- Let us add some biscuits
- Regrouping
- Add biscuits and packs of biscuits
- Addition using Number Blocks
- Add using Number Line
- Let us add some numbers
- Place value addition
- Fill the Addition Tree
- Can you Identify the Addition Pattern?
- Borrow and Subtract
- Biscuit Subtraction
- Subtraction using Number Blocks
- Subtract using Number Line
- Let us subtract some numbers
- Fill the Subtraction Tree
- Can you Identify the Subtraction Pattern?
- Place value subtraction
- 2.NBT.8 Mentally add 10 or 100 to a given number 100 - 900, and mentally subtract 10 or 100 from a given number 100 - 900.
- 2.NBT.9 Explain why addition and subtraction strategies work, using place value and the properties of operations.
- 2.NBT.5 Fluently add and subtract within 100 using strategies based on place value, properties of operations, and/or the relationship between addition and subtraction.
- 2 Understand place value.
- 2.MD Measurement and Data
- 2 Measure and estimate lengths in standard units.
- 2.MD.1 Measure the length of an object by selecting and using appropriate tools such as rulers, yardsticks, meter sticks, and measuring tapes.
- 2.MD.2 Measure the length of an object twice, using length units of different lengths for the two measurements; describe how the two measurements relate to the size of the unit chosen.
- 2.MD.3 Estimate lengths using units of inches, feet, centimeters, and meters.
- 2.MD.4 Measure to determine how much longer one object is than another, expressing the length difference in terms of a standard length unit.
- 2 Relate addition and subtraction to length.
- 2.MD.5 Use addition and subtraction within 100 to solve word problems involving lengths that are given in the same units, e.g., by using drawings (such as drawings of rulers) and equations with a symbol for the unknown number to represent the problem.
- 2.MD.6 Represent whole numbers as lengths from 0 on a number line diagram with equally spaced points corresponding to the numbers 0, 1, 2,..., and represent whole-number sums and differences within 100 on a number line diagram.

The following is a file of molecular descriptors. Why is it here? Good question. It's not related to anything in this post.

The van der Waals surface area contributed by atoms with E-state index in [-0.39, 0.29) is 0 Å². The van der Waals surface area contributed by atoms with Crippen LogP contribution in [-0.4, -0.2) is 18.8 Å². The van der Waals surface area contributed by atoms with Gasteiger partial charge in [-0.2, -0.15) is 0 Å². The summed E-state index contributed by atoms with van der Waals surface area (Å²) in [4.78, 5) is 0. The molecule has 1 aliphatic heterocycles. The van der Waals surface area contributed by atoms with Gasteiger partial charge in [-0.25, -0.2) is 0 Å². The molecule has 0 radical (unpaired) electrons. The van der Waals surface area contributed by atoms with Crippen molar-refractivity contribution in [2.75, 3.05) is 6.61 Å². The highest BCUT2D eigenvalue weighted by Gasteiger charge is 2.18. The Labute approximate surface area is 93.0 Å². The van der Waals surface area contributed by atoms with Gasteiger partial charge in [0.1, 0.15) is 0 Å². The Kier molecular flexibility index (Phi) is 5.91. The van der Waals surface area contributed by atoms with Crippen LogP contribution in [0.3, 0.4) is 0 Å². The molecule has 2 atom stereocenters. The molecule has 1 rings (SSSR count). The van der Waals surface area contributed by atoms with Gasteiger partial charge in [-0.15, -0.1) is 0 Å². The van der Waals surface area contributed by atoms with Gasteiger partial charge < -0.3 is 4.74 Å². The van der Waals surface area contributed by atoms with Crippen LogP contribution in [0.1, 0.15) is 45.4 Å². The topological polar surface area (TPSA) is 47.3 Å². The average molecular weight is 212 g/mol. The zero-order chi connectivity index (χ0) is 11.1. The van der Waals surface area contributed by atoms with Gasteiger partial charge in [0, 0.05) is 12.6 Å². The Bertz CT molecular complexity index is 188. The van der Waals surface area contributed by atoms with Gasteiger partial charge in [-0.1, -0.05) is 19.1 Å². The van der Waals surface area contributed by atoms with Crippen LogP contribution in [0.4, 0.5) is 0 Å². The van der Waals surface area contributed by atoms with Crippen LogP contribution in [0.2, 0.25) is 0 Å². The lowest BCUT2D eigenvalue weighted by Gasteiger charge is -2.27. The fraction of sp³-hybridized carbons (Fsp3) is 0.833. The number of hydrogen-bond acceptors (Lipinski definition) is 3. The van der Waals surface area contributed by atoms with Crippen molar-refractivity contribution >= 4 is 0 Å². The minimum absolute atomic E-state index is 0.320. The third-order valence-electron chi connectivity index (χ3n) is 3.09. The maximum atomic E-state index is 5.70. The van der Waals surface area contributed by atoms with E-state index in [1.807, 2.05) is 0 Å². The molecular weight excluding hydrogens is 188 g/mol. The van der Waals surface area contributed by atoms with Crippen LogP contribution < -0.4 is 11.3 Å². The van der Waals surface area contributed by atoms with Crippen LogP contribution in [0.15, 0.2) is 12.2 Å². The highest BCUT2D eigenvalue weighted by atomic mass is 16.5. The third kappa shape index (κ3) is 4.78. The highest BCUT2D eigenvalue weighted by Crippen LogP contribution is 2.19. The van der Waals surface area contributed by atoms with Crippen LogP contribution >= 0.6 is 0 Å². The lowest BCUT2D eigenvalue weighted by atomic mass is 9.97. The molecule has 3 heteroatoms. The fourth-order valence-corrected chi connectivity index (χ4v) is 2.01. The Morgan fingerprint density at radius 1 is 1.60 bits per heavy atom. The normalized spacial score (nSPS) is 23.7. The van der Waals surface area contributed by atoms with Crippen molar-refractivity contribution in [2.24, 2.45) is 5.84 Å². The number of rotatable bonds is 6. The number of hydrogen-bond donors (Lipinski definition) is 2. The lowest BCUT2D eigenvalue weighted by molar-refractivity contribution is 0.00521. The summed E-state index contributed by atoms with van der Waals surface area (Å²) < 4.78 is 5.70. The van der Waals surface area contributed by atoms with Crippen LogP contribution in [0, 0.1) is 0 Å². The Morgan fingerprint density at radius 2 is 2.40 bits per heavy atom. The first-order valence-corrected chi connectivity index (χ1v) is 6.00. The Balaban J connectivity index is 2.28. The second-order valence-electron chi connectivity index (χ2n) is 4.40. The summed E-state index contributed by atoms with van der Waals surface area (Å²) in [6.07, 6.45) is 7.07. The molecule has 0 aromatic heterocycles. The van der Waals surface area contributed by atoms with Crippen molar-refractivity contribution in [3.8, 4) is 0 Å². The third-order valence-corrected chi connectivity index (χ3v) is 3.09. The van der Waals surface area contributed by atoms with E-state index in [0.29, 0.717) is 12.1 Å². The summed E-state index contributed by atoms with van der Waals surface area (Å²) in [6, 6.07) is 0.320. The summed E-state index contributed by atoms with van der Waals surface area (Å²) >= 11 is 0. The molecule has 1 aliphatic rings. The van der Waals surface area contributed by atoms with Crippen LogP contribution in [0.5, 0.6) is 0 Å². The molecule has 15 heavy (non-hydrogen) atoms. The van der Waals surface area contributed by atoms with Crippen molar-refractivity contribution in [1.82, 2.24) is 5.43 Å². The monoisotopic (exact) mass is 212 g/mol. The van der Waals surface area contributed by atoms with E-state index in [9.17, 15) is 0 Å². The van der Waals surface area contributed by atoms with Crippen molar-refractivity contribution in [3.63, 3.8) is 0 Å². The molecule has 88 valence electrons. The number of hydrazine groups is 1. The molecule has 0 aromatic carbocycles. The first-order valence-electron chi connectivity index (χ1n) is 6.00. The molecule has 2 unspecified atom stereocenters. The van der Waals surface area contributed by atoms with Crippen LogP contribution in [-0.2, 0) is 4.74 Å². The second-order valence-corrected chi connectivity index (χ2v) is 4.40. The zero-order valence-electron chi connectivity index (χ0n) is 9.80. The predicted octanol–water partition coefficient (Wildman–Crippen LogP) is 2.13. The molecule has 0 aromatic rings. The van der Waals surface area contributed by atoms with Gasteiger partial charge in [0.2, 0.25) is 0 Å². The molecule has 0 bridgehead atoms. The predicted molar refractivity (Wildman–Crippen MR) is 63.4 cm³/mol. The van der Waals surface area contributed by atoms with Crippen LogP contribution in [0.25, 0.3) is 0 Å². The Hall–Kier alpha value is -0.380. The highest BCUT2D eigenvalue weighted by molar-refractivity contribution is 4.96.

- 2 Work with time and money.
- 2.MD.7 Tell and write time from analog and digital clocks to the nearest five minutes, using a.m. and p.m.
- 2.MD.8 Solve word problems involving dollar bills, quarters, dimes, nickels, and pennies, using $ and ¢ symbols appropriately.
- Introduction to Area
- Paint the squares and count them
- Currency identification
- Equivalent money
- Quiz on equivalent money
- Money in piggy bank
- Money in your wallet
- Visit the super market
- Identify the objects
- Make a Rupee from coins
- Count the coins and Exchange for Rupees
- Can you pay for the item?
- Give the correct change
- Let us add some currency
- How many rupees and paise?
- 2 Represent and interpret data.
- 2.MD.9 Generate measurement data by measuring lengths of several objects to the nearest whole unit, or by making repeated measurements of the same object. Show the measurements by making a line plot, where the horizontal scale is marked off in whole-number units.
- 2.MD.10 Draw a picture graph and a bar graph (with single-unit scale) to represent a data set with up to four categories. Solve simple put-together, take-apart, and compare problems using information presented in a bar graph.
- 2 Measure and estimate lengths in standard units.
- 2.G Geometry
- 2 Reason with shapes and their attributes.
- 2.G.1 Recognize and draw shapes having specified attributes, such as a given number of angles or a given number of equal faces. Identify triangles, quadrilaterals, pentagons, hexagons, and cubes.
- Can you complete the sequence?
- Create the pattern shown by colouring
- Create the pattern shown by tiling
- Identify these solid shapes
- Which solid shapes do these look like?
- Vertices and Sides. How many are there?
- Let us play with rectangles
- Special form of rectangle called Square
- Let us create some rectangles
- Let us play with triangles
- Can you create some triangles?
- Find the hidden shapes
- Vertices and Sides. How many are there?
- Properties of a Cube
- Identify these shapes
- Find the hidden shapes
- Identify shapes by the number of sides
- Identify the shapes using a light source
- Vertices and Sides. How many are there?
- 2.G.2 Partition a rectangle into rows and columns of same-size squares and count to find the total number of them.
- 2.G.3 Partition circles and rectangles into two, three, or four equal shares, describe the shares using the words halves, thirds, half of, a third of, etc., and describe the whole as two halves, three thirds, four fourths. Recognize that equal shares of identical wholes need not have the same shape.
- 2.G.1 Recognize and draw shapes having specified attributes, such as a given number of angles or a given number of equal faces. Identify triangles, quadrilaterals, pentagons, hexagons, and cubes.
- 2 Reason with shapes and their attributes.